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2 Community Colleges in the 21st Century: Challenges and Opportunities Thomas Valleys Community colleges account for a substantial share of American higher education. Nearly one-half of all undergraduates in postsecondary institutions in fall 1997 were enrolled in community colleges (NCES, 2000~), and over the span of any given year, more for-credit under- graduate students enroll in community colleges than in baccalaureate- granting institutions. Although data on noncredit education are unreliable, community colleges have large and growing enrollments in noncredit courses. In many community colleges, more students enroll in the noncredit offerings than credit-bearing courses. Moreover, the types of students who enroll in community colleges are precisely those who are of most concern to scholars and policy makers. Indeed, minorities and immigrants are overrepresented in two-year schools. Community colleges are also much more likely than four-year schools to enroll first-generation postsecondary students or students from low socioeconomic backgrounds (NCES, 2000f). But after several decades of growth, community colleges now face a particularly challenging environment. Changes in pedagogic and production technology; state funding policy; the expectations of students, parents, and policy makers; demographic trends; and the growth of new types of educational institutions and providers are threatening established patterns of community college activities and potentially altering the role of the colleges within the wider land- scape of higher education. In this chapter, I first describe some of the challenges facing community colleges and then articulate the positive Thomas Bailey is director of the Institute on Education and the Economy and the Community College Research Center at Teachers College, Columbia University. This chapter is based on research funded by the Alfred P. Sloan Foundation. 59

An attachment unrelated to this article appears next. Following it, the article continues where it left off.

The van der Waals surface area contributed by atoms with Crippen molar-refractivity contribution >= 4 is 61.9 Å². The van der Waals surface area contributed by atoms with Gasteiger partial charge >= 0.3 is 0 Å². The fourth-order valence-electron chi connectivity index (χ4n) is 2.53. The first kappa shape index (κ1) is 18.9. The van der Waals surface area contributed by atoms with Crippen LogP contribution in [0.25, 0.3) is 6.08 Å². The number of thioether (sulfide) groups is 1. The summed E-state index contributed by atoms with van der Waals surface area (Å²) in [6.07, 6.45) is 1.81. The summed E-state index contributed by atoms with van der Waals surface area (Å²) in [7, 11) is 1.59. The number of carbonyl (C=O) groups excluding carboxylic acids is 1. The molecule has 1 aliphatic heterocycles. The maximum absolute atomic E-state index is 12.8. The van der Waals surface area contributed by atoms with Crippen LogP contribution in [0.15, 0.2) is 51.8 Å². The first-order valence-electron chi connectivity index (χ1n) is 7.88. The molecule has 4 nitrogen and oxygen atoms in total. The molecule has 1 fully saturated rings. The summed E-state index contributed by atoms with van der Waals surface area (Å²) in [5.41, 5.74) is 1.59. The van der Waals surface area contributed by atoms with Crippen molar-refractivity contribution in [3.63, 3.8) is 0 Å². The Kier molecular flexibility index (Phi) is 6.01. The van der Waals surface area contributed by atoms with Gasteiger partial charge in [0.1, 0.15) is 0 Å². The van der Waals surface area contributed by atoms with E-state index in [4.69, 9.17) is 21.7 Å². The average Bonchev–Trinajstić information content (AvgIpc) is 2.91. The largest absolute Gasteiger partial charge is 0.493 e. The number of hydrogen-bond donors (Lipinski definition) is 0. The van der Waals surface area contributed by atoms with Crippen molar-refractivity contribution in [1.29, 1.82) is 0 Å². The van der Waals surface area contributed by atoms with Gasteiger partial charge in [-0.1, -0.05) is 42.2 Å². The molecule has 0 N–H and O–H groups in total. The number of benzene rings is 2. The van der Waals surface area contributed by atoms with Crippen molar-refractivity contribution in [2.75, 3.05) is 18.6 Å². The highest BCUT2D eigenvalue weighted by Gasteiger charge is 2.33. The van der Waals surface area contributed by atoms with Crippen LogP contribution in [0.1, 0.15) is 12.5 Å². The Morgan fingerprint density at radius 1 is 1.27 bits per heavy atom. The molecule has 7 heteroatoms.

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trends that may increase the demand for the services of community colleges and possibly lead to growing enrollments. The subsequent section describes how community colleges are responding to the challenges they face. One of the most important responses to those challenges has been a strategy in which the colleges seek new enrollments, revenues, and activities. The next section discusses the controversy about this missions-expansion strategy and identifies the reasons why this is attractive for community colleges. The chapter ends with some assessment of the balance of positive and negative trends with suggestions for policy and research. CHALLENGES . Throughout the 1960s, 1970s, and part of the 1980s, community colleges enjoyed strong enrollment growth. But in contrast to the previous decades, community college enrollments declined slightly during the 1990s. Total fall enrollments peaked in 1992 at 5.7 million students, but stood at about 5.4 million in 1998 (NCES, 2000d). For the first time, colleges in many states faced declining enrollments, although in some states they turned back up by the end of the decade. Moreover, during the 1990s, state funding priorities shifted away from higher education as prisons and health care accounted for larger shares of state budgets. Thus the share of state budgets going to higher education shrank from 12.2 percent in 1990 to 10.1 percent in 2000 (National Association of States Budget Officers [NASBO], 2000~. California is a good example. Like many state systems, the California public higher education system went through a severe budget crisis early in the decade. , ~ ~ While the economic recovery brought some improvements to state universities and colleges, that improvement did not keep pace with overall economic growth. And as the economy faltered in the first years of the new century, higher education bud- gets again came under pressure. As a New York Times article from September 11, 2001, stated, "State Colleges, Feeling Pinch, Cut Costs and Raise Tuitions." Moreover, within the public state systems, community colleges must provide an education with fewer resources than their four-year counterparts. For example, in the 1995-1996 school year, instruc- tional expenditures for public community colleges stood at $3,420 per full-time equivalent student, compared to $5,486 for public colleges and $6,946 for public universities (NCES, 2000e). Changing expectations about educational attainment will also influence community college enrollments. Increasingly, students state that they expect to earn a bachelor's degree. In 1980, 57 percent of all high school seniors stated that they either probably or definitely would graduate from a four-year college program. By 1997 that share had risen to over 77 percent (NCES, 2000f). Baccalaureate aspirations had risen even among students enrolled in community colleges. In the early 1980s, about 45 percent of such students stated that their 60 COMMUNITY COLLEGES IN THE 21ST CENTURY